Submitted to: Society of Range Management
Publication Type: Abstract only
Publication Acceptance Date: 7/31/2005
Publication Date: 2/13/2006
Citation: Norton, J., Glenn, N., Weber, K., Seefeldt, S.S., Taylor, J.B. 2006. The use of remote sensing imagery to determine wildland burn severity in semiarid sagebrush-steppe rangelands. Society of Range Management. Interpretive Summary: In order to facilitate the management of recently burned rangelands, knowledge of how much land burned and how severe the fire was is critical. It is quite possible that this information can be obtained using satellite imagery. Satellite imagery has been successfully used for this purpose in forests, but not for rangelands. Using a prescribed fire at the USDA-ARS U.S. Sheep Experiment Station near Dubois, Idaho, fire size and severity were measured on the ground and compared to satellite imagery analyses. The modifications of the methods used for forest fires improved the estimates of fire size and intensity. Use of satellite imagery shows promise as a tool to assist land managers, especially federal and state, in designing targeted management plans to improve vegetation recovery on burned rangelands.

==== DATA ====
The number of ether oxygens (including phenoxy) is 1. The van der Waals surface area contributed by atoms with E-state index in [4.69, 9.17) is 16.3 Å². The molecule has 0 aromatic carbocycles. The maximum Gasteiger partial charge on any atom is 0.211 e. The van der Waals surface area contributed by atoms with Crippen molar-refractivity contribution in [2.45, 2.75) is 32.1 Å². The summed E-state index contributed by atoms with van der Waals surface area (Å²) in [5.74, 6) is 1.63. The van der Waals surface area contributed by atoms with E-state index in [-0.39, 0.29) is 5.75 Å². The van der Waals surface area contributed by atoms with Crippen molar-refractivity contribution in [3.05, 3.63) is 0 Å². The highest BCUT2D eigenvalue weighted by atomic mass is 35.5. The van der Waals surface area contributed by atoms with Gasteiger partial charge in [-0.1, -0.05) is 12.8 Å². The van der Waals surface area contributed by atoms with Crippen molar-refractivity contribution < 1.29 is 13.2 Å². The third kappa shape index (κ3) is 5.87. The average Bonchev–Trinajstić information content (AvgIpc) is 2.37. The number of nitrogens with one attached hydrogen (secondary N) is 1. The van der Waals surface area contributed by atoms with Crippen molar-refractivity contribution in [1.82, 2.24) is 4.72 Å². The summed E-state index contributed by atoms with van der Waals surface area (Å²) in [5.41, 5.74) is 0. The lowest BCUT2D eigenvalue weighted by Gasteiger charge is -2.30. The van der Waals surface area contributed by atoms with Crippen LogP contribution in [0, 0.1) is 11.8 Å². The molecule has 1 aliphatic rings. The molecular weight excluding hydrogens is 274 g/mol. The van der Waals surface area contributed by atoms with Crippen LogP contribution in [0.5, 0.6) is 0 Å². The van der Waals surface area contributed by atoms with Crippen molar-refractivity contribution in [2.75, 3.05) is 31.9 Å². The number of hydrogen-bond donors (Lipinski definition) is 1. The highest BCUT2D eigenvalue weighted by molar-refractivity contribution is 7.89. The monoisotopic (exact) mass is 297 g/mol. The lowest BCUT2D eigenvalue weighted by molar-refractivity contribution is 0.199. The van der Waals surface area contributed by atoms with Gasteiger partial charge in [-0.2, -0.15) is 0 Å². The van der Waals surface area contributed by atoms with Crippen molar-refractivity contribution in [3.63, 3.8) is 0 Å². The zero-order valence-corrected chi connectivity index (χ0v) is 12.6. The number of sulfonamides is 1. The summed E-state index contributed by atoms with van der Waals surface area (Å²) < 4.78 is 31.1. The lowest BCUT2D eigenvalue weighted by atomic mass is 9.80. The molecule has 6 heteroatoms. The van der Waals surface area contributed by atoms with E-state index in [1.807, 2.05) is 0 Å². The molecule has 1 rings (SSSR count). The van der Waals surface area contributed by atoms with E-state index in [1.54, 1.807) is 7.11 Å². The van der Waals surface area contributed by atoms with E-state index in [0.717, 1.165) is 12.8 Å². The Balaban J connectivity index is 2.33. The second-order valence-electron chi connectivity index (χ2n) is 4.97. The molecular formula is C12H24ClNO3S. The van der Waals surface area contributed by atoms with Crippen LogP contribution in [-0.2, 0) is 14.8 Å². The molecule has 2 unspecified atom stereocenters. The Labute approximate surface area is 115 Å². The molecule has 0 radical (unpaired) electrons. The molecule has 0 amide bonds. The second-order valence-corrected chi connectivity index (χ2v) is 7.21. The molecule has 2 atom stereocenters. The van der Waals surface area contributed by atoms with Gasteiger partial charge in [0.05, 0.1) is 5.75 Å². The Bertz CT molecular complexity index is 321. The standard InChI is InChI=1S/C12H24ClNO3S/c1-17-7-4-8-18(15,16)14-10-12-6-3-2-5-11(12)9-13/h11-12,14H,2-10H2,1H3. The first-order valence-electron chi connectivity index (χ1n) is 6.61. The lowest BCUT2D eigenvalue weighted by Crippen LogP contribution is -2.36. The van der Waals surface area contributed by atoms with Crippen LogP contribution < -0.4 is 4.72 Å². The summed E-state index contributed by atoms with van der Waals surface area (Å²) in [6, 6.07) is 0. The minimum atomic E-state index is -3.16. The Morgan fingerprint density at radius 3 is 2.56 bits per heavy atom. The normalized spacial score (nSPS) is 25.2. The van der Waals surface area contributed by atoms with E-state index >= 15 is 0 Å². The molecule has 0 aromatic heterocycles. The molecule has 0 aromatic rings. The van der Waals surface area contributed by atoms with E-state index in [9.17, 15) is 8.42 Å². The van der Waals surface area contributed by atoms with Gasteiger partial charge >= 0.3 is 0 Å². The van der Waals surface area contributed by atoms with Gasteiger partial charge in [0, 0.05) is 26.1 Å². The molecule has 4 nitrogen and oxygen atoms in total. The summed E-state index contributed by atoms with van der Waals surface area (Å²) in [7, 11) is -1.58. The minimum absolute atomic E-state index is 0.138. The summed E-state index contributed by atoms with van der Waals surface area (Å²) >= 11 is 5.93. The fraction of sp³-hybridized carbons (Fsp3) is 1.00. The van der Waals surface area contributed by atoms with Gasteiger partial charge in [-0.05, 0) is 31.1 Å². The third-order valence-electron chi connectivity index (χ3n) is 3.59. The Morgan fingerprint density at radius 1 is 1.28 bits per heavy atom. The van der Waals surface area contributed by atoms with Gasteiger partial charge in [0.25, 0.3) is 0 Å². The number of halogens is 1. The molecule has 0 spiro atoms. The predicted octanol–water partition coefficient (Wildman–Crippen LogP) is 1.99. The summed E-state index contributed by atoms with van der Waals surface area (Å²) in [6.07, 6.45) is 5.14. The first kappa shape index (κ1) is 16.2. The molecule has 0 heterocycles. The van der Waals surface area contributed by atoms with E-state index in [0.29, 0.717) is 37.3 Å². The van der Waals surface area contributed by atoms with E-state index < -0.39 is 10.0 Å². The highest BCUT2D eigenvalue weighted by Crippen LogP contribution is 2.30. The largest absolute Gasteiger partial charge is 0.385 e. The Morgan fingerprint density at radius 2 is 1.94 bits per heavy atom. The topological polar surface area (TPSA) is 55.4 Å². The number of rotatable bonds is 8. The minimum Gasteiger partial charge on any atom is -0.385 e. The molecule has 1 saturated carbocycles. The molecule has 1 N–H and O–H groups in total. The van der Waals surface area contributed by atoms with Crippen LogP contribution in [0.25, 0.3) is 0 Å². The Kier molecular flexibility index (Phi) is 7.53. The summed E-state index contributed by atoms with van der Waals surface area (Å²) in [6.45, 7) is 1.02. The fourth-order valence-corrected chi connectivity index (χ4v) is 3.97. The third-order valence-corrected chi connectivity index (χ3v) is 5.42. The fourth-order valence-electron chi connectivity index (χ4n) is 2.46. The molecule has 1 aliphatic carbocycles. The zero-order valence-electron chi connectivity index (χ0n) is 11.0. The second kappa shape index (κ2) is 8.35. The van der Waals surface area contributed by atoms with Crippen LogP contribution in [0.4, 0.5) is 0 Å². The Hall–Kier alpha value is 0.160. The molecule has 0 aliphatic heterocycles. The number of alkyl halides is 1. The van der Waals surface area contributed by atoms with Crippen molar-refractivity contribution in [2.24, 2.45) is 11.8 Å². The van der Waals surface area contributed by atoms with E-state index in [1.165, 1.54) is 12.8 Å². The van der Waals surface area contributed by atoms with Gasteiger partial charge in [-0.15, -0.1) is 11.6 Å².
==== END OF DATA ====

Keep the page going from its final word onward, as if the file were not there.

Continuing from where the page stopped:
Technical Abstract: The Normalized Burn Ratio (NBR) is a remote sensing-based index used to calculate the extent and severity of a fire. NBR functions well in forested ecosystems due to a high contrast of vegetation change before and after fire. Preliminary results indicate that an alternate burn severity algorithm is needed for semiarid rangelands to account for high soil reflectance and sparse vegetation cover. This study applies a burn severity assessment using Landsat and SPOT imagery following a fall 2005 prescribed fire at the USDA-ARS U.S. Sheep Experiment Station near Dubois, Idaho. Our burn severity assessment, applicable to semiarid environments, was developed using field and remote sensing data. This study applies an initial assessment NBR and a modified NBR algorithm to Landsat and SPOT imagery. The final model and technique will provide land managers with a tool to assist in accurately describing the characteristics (size, distribution, and severity) of burned rangeland areas. Thus, this remote sensing application will enhance fire management and recovery efforts across semiarid rangelands worldwide.